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Today's Stichomancy for Butch Cassidy

The first excerpt represents the element of Air. It speaks of mental influences and the process of thought, and is drawn from The Rescue by Joseph Conrad:

without apparent haste, almost nonchalantly, yet as well as anybody. It was generally conceded that he had never let a mosquito in together with himself. Mr. Travers dodged in and out without grace and was obviously much irritated at the necessity. Mrs. Travers did it in a manner all her own, with marked cleverness and an unconscious air. There was an improvised table in there and some wicker armchairs which Jorgenson had produced from somewhere in the depths of the ship. It was hard to say what the inside of the Emma did not contain. It was crammed with all sorts of goods like a general store. That old hulk was the arsenal and the war-chest of Lingard's political action; she was


The Rescue
The second excerpt represents the element of Fire. It speaks of emotional influences and base passions, and is drawn from The Europeans by Henry James:

and with a certain satisfaction in being able to say it. And Mr. Broderip had gone back to Salem with a feeling that this was probably a "European" expression for a broker or a grain exporter.

"I should like to do your head, sir," said Felix to his uncle one evening, before them all--Mr. Brand and Robert Acton being also present. "I think I should make a very fine thing of it. It 's an interesting head; it 's very mediaeval."

Mr. Wentworth looked grave; he felt awkwardly, as if all the company had come in and found him standing before the looking-glass. "The Lord made it," he said. "I don't think it is for man to make it over again."

The third excerpt represents the element of Water. It speaks of pure spiritual influences and feelings of love, and is drawn from The Koran:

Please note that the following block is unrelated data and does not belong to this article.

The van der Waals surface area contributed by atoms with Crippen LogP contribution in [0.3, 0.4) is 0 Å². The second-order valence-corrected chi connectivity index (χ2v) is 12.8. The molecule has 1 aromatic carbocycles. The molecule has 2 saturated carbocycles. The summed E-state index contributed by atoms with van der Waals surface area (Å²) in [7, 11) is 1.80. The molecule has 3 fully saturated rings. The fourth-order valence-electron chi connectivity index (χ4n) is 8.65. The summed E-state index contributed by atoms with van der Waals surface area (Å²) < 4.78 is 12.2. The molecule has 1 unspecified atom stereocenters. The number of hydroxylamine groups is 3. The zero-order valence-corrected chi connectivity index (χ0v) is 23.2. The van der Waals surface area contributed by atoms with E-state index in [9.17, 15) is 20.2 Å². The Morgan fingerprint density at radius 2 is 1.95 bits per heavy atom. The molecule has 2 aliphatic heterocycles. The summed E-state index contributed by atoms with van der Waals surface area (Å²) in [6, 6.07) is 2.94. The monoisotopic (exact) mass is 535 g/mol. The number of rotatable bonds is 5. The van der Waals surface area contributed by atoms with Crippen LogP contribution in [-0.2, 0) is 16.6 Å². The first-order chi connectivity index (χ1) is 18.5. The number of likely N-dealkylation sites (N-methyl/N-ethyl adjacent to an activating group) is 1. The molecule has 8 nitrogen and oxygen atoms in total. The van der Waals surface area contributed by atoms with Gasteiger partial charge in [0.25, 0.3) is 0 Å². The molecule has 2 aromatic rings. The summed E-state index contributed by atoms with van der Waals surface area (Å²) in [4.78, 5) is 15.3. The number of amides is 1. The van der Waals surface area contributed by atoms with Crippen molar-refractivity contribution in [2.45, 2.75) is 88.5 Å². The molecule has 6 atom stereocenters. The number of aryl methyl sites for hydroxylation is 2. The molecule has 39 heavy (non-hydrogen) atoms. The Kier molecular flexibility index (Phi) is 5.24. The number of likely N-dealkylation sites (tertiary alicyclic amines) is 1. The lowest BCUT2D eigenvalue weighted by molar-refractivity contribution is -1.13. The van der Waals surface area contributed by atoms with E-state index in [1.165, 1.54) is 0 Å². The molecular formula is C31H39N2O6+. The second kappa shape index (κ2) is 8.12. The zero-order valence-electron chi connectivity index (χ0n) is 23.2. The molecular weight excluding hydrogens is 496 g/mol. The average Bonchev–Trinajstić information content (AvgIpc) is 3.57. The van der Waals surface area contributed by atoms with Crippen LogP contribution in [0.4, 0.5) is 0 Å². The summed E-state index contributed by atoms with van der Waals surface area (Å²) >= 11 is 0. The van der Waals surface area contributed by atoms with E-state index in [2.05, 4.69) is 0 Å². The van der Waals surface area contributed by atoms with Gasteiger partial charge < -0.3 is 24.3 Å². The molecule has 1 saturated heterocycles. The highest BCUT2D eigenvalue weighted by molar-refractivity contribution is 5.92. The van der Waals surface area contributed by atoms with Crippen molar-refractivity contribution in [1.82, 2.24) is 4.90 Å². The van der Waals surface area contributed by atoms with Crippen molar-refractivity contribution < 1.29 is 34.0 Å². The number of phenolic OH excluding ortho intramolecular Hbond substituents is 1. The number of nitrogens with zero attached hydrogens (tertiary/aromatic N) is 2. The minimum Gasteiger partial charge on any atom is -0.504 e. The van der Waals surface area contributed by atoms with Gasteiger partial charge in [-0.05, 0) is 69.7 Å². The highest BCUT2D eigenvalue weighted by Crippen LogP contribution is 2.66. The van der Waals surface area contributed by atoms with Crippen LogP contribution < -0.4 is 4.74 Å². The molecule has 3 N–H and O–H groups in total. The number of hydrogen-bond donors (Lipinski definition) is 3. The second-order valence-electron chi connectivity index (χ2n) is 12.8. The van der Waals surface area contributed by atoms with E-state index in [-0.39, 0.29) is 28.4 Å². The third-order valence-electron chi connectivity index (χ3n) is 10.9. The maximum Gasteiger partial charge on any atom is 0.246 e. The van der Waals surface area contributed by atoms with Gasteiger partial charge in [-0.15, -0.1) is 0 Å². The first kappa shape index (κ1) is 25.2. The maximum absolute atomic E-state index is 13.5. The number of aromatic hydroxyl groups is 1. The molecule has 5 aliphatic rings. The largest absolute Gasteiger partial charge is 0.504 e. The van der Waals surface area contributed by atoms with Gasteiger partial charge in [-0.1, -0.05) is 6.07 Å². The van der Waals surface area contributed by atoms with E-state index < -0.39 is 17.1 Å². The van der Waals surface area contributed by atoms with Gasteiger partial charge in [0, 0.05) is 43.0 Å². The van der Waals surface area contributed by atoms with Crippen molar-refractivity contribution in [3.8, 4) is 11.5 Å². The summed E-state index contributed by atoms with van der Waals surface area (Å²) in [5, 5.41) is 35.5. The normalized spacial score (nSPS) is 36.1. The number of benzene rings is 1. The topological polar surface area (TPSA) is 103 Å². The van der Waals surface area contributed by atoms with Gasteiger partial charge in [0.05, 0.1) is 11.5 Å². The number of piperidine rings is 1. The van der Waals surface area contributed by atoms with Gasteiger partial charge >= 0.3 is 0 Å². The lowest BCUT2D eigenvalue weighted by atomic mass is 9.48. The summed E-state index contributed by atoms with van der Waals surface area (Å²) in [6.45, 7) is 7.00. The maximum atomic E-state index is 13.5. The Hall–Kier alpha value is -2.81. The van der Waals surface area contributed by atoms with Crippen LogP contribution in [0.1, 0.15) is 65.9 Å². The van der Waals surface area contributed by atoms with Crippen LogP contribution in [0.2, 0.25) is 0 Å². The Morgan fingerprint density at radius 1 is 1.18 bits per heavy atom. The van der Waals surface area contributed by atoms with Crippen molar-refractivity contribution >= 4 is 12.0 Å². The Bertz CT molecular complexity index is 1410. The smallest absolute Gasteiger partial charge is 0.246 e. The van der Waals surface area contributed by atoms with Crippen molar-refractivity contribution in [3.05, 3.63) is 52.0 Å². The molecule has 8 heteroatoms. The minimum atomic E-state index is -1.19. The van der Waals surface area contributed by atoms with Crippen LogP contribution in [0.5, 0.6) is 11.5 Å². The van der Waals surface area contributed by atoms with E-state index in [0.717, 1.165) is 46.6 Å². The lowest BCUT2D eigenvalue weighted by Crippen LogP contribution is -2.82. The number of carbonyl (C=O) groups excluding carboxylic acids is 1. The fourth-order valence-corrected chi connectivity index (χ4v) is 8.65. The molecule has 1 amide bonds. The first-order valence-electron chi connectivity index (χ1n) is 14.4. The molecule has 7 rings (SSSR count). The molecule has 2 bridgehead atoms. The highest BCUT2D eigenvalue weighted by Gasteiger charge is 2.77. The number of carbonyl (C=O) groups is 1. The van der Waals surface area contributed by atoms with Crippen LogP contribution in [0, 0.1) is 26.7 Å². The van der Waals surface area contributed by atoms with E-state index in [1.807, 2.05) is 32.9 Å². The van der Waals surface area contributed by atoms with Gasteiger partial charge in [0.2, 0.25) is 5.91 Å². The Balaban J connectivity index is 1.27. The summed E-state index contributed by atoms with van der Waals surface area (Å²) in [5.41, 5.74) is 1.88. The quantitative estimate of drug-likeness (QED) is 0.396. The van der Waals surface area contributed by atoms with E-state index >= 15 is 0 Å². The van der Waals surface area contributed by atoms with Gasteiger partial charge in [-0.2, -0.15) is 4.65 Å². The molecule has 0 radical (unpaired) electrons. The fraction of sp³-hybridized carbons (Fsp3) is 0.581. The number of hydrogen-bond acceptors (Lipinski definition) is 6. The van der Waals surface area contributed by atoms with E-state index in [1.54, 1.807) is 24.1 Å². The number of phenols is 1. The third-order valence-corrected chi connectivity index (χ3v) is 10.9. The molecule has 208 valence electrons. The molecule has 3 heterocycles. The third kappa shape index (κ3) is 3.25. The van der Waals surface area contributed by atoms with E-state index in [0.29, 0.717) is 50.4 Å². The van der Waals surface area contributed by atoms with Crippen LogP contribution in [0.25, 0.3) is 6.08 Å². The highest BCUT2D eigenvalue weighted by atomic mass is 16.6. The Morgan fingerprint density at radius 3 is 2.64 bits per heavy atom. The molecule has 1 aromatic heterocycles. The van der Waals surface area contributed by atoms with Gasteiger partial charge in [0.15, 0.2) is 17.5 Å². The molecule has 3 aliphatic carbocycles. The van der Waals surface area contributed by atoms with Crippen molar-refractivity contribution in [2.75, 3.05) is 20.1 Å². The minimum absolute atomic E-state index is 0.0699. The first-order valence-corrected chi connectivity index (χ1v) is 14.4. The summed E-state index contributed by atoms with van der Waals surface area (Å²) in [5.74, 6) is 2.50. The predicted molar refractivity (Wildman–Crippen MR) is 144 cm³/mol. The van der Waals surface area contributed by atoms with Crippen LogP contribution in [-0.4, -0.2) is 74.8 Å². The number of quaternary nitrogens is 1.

be praised!

God's is what is in the heavens and what is in the earth! and God sufficeth for a guardian!

If He will He can make ye pass away, O men! and can bring others;- God is able to do all that.

He who wishes for a reward in this world,- with God is the reward of this world and of the next, and God both hears and sees.

O ye who believe! be ye steadfast in justice, witnessing before God though it be against yourselves, or your parents, or your kindred, be it rich or poor, for God is nearer akin than either.

Follow not, then, lusts, so as to act partially; but if ye swerve or


The Koran
The fourth excerpt represents the element of Earth. It speaks of physical influences and the impact of the unseen on the visible world, and is drawn from Alexander's Bridge by Willa Cather:

During the fortnight that Alexander was in London he drove himself hard. He got through a great deal of personal business and saw a great many men who were doing interesting things in his own profession. He disliked to think of his visits to London as holidays, and when he was there he worked even harder than he did at home.

The day before his departure for Liverpool was a singularly fine one. The thick air had cleared overnight in a strong wind which


Alexander's Bridge